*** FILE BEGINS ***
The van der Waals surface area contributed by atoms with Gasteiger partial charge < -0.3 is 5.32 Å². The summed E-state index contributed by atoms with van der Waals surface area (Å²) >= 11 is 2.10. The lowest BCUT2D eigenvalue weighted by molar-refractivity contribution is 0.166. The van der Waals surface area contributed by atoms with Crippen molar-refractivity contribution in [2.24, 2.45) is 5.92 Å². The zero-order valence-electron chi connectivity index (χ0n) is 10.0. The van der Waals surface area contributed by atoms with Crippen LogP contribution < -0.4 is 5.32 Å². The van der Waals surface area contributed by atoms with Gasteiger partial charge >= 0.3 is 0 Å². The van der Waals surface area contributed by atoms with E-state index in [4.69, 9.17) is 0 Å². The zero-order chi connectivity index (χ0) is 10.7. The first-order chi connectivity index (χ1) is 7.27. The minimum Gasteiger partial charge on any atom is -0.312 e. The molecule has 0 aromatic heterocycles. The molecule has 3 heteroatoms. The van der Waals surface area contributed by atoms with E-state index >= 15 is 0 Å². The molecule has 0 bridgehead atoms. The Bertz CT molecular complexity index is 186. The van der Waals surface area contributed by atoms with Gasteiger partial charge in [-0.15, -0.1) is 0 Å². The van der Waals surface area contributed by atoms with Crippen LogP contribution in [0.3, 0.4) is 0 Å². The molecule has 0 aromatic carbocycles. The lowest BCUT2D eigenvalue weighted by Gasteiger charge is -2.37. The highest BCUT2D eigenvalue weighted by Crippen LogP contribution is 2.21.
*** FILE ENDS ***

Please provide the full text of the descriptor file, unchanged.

The van der Waals surface area contributed by atoms with Gasteiger partial charge < -0.3 is 5.32 Å². The summed E-state index contributed by atoms with van der Waals surface area (Å²) >= 11 is 2.10. The lowest BCUT2D eigenvalue weighted by molar-refractivity contribution is 0.166. The van der Waals surface area contributed by atoms with Crippen molar-refractivity contribution in [2.24, 2.45) is 5.92 Å². The zero-order valence-electron chi connectivity index (χ0n) is 10.0. The van der Waals surface area contributed by atoms with Crippen LogP contribution < -0.4 is 5.32 Å². The van der Waals surface area contributed by atoms with Gasteiger partial charge >= 0.3 is 0 Å². The van der Waals surface area contributed by atoms with E-state index in [4.69, 9.17) is 0 Å². The zero-order chi connectivity index (χ0) is 10.7. The first-order chi connectivity index (χ1) is 7.27. The minimum Gasteiger partial charge on any atom is -0.312 e. The molecule has 0 aromatic heterocycles. The molecule has 3 heteroatoms. The van der Waals surface area contributed by atoms with E-state index >= 15 is 0 Å². The molecule has 0 bridgehead atoms. The Bertz CT molecular complexity index is 186. The van der Waals surface area contributed by atoms with Gasteiger partial charge in [-0.15, -0.1) is 0 Å². The van der Waals surface area contributed by atoms with Crippen LogP contribution in [0.3, 0.4) is 0 Å². The molecule has 0 aromatic carbocycles. The lowest BCUT2D eigenvalue weighted by Gasteiger charge is -2.37. The highest BCUT2D eigenvalue weighted by Crippen LogP contribution is 2.21.